According to the World Health Organization, 2.3 million women were diagnosed with breast cancer globally in 2020. The American Cancer Society has shown there is a 100% chance that breast cancer patients will survive with an early diagnosis. As part of the initial diagnosis, doctors examine the images or scans of breast tissue to determine whether there is an abnormality.
Doctors often use a device that captures images of breast tissue using sound waves, called an ultrasound, to diagnose breast cancer. Scientists in the past have identified a few limitations of ultrasound that doctors face. They found doctors need proper skills and training to obtain a good scan of breast tissue. They also found the liquid doctors apply to the breast area for scanning can make poor contact with the skin, leading to poor diagnoses. Furthermore, they found hospitals and imaging centers have a hard time maintaining the huge ultrasound machines they use to make the scans.
To overcome these limitations, a group of researchers recently designed a wearable, portable, and low-cost device that can be used to obtain images of breast tissue at any time. They called the device cUSBr-Patch, which stands for conformable ultrasound breast patch. To create a wearable patch, they used a machine that produces solid objects from digital models, called a 3D printer. They designed the patch in the shape of a honeycomb with holes in it that can be attached to a soft-fabric bra.
The scientists attached a small scanning device to the patch that produces sound waves to obtain medical images, like a tiny ultrasound machine. This device, called a phased array transducer, uses the same scanning technology as ultrasound scanners in hospitals. They placed a novel electrical substance, called a piezoelectric material, in the phased array transducer, which makes this small scanner different from the large ultrasound scanners used in hospitals, because it can produce clear images in high-resolution.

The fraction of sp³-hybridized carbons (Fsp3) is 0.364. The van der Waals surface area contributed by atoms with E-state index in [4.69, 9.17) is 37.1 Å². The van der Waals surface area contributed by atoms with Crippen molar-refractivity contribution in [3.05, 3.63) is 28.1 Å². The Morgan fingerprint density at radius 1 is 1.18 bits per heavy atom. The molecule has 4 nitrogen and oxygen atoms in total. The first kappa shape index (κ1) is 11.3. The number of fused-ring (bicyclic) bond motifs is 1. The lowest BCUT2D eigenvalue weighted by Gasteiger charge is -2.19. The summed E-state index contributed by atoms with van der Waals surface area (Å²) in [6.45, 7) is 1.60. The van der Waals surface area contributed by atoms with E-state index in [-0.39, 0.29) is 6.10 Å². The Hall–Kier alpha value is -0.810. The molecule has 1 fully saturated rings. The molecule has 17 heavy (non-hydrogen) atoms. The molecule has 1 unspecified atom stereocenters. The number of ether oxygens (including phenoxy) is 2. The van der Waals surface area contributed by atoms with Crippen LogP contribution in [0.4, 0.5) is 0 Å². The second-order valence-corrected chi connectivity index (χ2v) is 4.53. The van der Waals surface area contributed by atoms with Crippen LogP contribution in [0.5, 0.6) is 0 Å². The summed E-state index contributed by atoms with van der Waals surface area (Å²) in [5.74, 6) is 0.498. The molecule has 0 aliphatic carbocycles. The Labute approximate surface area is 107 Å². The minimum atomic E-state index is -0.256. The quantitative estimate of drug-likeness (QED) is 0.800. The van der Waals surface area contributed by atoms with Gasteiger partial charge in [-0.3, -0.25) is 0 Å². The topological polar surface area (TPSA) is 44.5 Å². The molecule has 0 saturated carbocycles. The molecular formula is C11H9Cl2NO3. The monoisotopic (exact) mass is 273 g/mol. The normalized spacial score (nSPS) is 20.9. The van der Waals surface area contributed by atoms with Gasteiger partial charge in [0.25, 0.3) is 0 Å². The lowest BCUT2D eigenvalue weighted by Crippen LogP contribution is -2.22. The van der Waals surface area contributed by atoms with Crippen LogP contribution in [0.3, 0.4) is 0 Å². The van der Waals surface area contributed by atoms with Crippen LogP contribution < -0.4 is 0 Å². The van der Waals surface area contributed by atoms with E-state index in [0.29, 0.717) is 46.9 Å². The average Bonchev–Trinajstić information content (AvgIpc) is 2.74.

They used magnets to attach the cUSBr-Patch to a bra with holes in it that allow the patch to make direct contact with the skin. Then, they fitted a small tracker on the phased array transducer that could be moved and rotated with a handle to different positions and angles to capture images of the entire breast.
The researchers tested the cUSBr-Patch in a female patient with a history of abnormal changes in her breasts. They asked the patient to first wear the bra, and then the patch connected to the tracker and phased array transducer. The patient used the tracker handle to move the phased array transducer and scan the left and right breast at 6 different locations.
To obtain images of the woman’s breast tissue from the tracker data, the researchers used a computer program that produces images like those of ultrasound machines used in hospitals. They obtained several images at different angles that showed a large cyst in the woman’s left breast and a smaller cyst in the woman’s right breast. The scientists checked their test by asking an ultrasound specialist to examine the left and right breasts of the patient with the standard ultrasound device found in hospitals and imaging centers. The specialist confirmed the device’s diagnosis.
The scientists concluded that the cUSBr-Patch could detect breast cancer at a level comparable to ultrasound devices typically found in hospitals. Next, they are working on a miniature version of the imaging system that would be about the size of a smartphone. They expect the wearable cUSBr-Patch could be used at home by people who are at high risk of breast cancer. They also suggest their technology could help diagnose cancer in people who can’t access regular screening facilities. Their goal is to increase the survival of patients with breast cancer by 98%.